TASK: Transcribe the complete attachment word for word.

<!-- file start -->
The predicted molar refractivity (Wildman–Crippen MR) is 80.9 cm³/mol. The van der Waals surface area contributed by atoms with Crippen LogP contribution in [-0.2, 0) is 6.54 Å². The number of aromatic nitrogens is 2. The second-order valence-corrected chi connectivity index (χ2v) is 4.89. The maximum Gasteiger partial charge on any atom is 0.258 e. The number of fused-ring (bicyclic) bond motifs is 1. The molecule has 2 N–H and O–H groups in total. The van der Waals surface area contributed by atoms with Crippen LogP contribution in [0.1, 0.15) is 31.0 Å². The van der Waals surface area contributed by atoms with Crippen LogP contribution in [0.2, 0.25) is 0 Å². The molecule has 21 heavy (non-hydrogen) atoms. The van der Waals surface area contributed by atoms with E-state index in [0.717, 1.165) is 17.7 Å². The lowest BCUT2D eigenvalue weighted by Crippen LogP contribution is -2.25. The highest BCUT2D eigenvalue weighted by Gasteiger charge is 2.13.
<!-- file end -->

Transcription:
The predicted molar refractivity (Wildman–Crippen MR) is 80.9 cm³/mol. The van der Waals surface area contributed by atoms with Crippen LogP contribution in [-0.2, 0) is 6.54 Å². The number of aromatic nitrogens is 2. The second-order valence-corrected chi connectivity index (χ2v) is 4.89. The maximum Gasteiger partial charge on any atom is 0.258 e. The number of fused-ring (bicyclic) bond motifs is 1. The molecule has 2 N–H and O–H groups in total. The van der Waals surface area contributed by atoms with Crippen LogP contribution in [0.1, 0.15) is 31.0 Å². The van der Waals surface area contributed by atoms with Crippen LogP contribution in [0.2, 0.25) is 0 Å². The molecule has 21 heavy (non-hydrogen) atoms. The van der Waals surface area contributed by atoms with E-state index in [0.717, 1.165) is 17.7 Å². The lowest BCUT2D eigenvalue weighted by Crippen LogP contribution is -2.25. The highest BCUT2D eigenvalue weighted by Gasteiger charge is 2.13.